Annie began the workshop by showing us clips of a British show that reenacts crimes against women. We were asked not to judge nor criticise but to observe and take note of the things the women could have done differently to potentially alter the outcome. Some scenes were distressing to watch, but having the survivors recount what happened made the exercise more valuable as we got insight into the thought patterns of the women. We then got into small groups and discussed what each woman could have done differently. It was interesting to hear the suggestions from the group.
From the circle and discussion, we moved onto the mats, or as Laura put it, her safe place. We began with the basic “ready” or “defensive” stance. Richard elaborated on why we stand with feet apart as opposed to feet behind each other as in a martial arts stance. The stance we use in ESD is non-threatening, provides better stability, and lowers the chances of exposing your back during an attack.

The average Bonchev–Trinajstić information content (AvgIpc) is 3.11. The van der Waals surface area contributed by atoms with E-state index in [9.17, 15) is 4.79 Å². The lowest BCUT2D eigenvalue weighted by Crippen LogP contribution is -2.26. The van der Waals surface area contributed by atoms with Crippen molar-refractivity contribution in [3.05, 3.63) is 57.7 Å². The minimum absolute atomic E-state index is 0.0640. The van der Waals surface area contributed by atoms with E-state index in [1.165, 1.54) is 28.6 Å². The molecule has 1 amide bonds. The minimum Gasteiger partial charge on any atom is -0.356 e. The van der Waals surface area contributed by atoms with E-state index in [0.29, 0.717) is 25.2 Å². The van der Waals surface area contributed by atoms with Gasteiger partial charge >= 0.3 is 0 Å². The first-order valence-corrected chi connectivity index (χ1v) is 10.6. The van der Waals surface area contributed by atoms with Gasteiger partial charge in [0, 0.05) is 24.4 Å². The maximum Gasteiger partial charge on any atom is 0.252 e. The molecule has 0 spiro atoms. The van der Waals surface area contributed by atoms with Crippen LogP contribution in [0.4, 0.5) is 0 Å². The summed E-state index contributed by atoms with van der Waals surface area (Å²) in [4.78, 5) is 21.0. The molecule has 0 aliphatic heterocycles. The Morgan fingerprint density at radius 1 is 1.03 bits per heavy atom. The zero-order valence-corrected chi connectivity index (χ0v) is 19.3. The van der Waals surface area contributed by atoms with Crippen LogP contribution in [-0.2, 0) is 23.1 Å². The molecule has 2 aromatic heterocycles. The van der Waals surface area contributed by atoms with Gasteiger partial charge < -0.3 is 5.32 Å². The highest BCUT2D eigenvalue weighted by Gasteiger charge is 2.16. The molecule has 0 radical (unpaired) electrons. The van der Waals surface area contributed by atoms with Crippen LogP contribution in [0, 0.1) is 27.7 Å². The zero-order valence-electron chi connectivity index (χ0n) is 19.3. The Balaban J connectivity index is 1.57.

Annie continued to teach us to raise our palms up in front of our chest. This position is now second nature to me and in allegiance with my kung fu stance. It’s good to have many tools in my belt and be able to discern when to use them.
We stood with our feet shoulder width apart, our hands up and practiced yelling, “NO!” There were giggles and I saw women stealing side glances at each other for comfort, making sure that they were not the only ones in this weird, new pose.
So Yehudit, Bianka, Laura and I, in an attempt at good leadership style, shouted the loudest and proudest to break through the nervous tension. We knew the others would only need to yell once, and the spell would be broken, turning them into ESD warriors.
We spent several hours discussing the concept of the word ‘no.’ We explored the intention and energy we invest in when we say the word. Some of us were soft-spoken, some assertive, and some of us were very comfortable with replacing “NO” with, “*$*^ off.”